Damp homes breed nasty mold
If mold were a cash crop, Fargo-Moorhead's recent wet weather would have meant big bucks for people with basements. As it is, it just puts folks at risk of an allergic reaction. MeritCare allergist Dr. Patrick Stoy says nobody's developed a test ...
If mold were a cash crop, Fargo-Moorhead's recent wet weather would have meant big bucks for people with basements.
As it is, it just puts folks at risk of an allergic reaction.
MeritCare allergist Dr. Patrick Stoy says nobody's developed a test specifically for mold allergy; if you're sneezing or your eyes are watering, it could just as well be pollen or your pet.
But with a long seasonal exposure, lasting over spring, summer and fall, mold could be the culprit.
Stoy says the thousands of types of mold that exist on the planet serve a useful function, at least in the natural world. They break down vegetable matter so its components can return to the soil.
But especially for people with basements, it's nothing more than an unwelcome visitor in the home.
It attacks damp areas, any place where moisture comes and stays. "If anything in the house has gotten wet and it doesn't thoroughly dry out, it will get moldy," Stoy says.
About a half-dozen different kinds of mold can found in the average home, he says. Many produce a musty smell and can grow in places like the paper that covers sheet rock. Mold often is green or black, but can be white. If there's standing water anywhere in the home and enough dust and dirt settle into it, mold can even grow on that.
Many people aren't allergic to mold, making it more of an aesthetic problem. But those who are can have the common allergy symptoms of runny nose, sneezing and itchy eyes. Mold may spur an asthmatic attack.
Like other allergens, mold causes the reactions in the body by triggering release of histamines. Stoy says treatment means use of either prescription or over-the-counter antihistamines, either in pill form or as nasal spray.
But prevention also is important, he says. "You don't want anything in your house to stay moist. A dry environment doesn't allow mold growth."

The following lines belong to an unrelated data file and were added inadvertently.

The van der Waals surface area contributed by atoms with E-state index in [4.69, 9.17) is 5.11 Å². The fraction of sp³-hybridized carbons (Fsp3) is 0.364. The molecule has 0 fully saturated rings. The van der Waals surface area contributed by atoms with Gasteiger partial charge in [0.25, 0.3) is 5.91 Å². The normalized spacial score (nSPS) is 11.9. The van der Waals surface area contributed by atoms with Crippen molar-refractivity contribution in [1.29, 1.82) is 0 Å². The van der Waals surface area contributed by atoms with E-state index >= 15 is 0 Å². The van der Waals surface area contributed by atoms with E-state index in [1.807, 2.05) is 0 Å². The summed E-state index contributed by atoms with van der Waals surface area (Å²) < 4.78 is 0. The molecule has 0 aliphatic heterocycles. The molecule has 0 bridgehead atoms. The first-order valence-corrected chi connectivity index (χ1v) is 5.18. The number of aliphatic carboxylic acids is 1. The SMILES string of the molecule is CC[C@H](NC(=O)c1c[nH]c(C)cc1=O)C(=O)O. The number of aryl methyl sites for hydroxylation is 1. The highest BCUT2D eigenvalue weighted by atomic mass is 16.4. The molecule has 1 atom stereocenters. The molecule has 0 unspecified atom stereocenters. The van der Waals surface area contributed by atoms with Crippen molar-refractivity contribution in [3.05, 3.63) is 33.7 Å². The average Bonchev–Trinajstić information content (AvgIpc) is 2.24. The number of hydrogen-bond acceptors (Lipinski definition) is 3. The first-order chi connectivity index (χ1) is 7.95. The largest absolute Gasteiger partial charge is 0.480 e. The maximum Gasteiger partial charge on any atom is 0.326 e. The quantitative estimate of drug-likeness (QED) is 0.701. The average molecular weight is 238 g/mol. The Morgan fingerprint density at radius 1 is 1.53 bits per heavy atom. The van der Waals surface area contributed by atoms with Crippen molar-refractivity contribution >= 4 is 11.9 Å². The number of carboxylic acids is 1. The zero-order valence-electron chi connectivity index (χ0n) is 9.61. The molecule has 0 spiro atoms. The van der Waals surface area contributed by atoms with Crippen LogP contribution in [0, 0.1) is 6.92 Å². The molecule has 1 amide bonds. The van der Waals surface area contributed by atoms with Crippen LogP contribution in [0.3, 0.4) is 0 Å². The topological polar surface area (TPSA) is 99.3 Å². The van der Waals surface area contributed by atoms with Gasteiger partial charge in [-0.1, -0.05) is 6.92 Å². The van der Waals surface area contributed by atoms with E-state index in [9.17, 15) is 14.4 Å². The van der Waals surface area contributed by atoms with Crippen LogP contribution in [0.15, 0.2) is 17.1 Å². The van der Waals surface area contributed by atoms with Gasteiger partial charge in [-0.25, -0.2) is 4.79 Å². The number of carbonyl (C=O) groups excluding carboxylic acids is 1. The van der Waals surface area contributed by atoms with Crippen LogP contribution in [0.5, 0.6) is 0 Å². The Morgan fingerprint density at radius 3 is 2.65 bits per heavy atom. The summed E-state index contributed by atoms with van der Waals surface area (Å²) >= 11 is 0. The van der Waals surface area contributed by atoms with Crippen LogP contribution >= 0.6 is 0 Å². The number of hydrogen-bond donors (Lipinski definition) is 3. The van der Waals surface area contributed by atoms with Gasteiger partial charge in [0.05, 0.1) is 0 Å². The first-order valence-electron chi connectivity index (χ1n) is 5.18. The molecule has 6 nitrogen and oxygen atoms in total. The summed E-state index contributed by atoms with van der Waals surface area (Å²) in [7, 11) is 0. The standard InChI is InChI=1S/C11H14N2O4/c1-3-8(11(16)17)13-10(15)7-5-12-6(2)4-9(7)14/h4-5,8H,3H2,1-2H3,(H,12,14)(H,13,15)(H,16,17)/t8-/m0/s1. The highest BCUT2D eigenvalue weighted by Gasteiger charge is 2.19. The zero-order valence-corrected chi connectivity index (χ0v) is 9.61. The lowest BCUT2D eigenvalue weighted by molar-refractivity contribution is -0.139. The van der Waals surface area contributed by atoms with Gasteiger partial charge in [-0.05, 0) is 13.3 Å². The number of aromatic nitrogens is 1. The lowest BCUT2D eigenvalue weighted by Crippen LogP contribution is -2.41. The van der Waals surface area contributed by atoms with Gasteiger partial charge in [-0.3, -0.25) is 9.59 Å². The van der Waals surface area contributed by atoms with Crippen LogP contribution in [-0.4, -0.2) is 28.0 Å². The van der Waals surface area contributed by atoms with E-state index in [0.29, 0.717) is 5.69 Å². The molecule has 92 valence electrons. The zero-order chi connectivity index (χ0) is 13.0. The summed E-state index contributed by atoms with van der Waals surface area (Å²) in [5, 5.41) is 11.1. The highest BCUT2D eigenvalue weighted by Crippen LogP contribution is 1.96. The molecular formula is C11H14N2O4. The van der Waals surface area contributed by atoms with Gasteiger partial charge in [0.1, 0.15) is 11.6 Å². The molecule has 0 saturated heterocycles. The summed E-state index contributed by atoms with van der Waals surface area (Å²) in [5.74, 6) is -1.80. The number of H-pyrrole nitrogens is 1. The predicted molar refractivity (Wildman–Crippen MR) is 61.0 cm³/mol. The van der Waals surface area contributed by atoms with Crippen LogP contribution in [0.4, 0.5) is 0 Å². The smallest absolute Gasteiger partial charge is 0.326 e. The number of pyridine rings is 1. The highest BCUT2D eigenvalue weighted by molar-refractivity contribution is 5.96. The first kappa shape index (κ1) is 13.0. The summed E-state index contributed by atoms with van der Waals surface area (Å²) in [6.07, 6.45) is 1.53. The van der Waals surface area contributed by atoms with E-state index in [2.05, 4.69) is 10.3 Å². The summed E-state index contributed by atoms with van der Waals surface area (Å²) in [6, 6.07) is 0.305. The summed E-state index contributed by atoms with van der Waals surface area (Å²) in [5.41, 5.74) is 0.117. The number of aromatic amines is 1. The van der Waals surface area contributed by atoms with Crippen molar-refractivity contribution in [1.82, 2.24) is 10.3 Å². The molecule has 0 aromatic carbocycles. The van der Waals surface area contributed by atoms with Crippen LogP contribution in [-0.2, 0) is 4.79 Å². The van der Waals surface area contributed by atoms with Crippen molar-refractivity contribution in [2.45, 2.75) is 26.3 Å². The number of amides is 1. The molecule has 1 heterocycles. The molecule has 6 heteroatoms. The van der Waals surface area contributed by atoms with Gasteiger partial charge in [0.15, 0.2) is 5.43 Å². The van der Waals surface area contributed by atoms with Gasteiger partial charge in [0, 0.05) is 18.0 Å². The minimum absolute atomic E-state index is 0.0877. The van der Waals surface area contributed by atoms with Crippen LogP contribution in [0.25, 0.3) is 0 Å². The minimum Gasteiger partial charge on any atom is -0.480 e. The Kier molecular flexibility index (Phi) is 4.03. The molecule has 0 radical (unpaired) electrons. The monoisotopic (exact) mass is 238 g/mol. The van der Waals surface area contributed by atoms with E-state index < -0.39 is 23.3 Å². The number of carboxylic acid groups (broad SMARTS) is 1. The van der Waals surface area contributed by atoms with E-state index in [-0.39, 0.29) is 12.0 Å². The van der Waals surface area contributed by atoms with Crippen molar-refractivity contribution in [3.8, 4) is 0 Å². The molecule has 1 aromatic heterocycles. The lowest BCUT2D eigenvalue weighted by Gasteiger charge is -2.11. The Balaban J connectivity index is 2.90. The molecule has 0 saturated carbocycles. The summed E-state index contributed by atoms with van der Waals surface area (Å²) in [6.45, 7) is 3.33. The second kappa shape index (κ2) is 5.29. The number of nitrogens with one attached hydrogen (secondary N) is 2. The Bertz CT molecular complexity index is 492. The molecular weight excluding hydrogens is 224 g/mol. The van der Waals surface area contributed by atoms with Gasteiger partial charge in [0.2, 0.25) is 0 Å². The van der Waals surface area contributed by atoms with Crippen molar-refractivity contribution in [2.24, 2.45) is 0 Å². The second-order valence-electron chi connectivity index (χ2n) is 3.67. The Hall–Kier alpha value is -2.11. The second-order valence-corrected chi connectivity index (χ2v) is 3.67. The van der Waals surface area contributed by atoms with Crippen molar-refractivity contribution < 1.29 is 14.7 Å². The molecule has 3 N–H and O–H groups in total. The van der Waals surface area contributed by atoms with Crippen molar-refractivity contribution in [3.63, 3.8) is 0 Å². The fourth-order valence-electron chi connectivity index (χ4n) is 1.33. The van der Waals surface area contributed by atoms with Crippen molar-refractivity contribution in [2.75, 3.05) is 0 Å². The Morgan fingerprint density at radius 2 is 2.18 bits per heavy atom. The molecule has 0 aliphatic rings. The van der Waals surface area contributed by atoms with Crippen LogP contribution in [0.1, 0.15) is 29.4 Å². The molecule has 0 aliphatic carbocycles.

And if the mold does grow, there's a cheap way to get rid of it. A solution of one part chlorine bleach to 10 parts water is a highly effective cleaner for removing mold and if the area is kept dry, it won't come back, Stoy says.
Part of the problem also is knowing what constitutes "dry."
"I think that a lot of people don't even know the humidity level inside their home," says Mike Arnold of Accent Contracting, one of several local companies that does mold abatement.
Homes need to stay below 50 percent humidity, Arnold says.
That can be a problem in smaller houses with a lot of occupants where normal activities like cooking and showering put moisture in the air. "Homes are so air tight now that when you add moisture to the home and there's no way to exhaust it, that's a problem."
But even exterior home maintenance can add to moisture problems, Arnold says. Improperly maintained or arranged sump pump hoses can discharge water against the foundation, causing it to seep back inside. Homeowners also sometimes flip up downspouts when they mow the grass and then forget to flip them back down, not allowing water from the gutters to flow away from the foundation.
Mold problems also can come from flaws in construction, like leaks around windows and siding and in roofing that allow in moisture, which percolates down into the basement, Arnold says.
Even if the walls feel dry, moisture still can lurk in spaces between walls, he says.
In cases of severe mold, a contractor would have to remove it the same way he removes asbestos, he says. That means sealing off the room and using negative air pressure - basically a large vacuum - to keep the mold from spreading. Walls are then stripped down to the studs and frames and the mold-contaminated sheet rock and insulation are disposed of.
Arnold cautions that can be pricey, anywhere from $1,000 to $3,000 a room, depending on how much work is necessary. Few homeowners spend that much, he says; mold abatement on that level generally is done only on government and business buildings.
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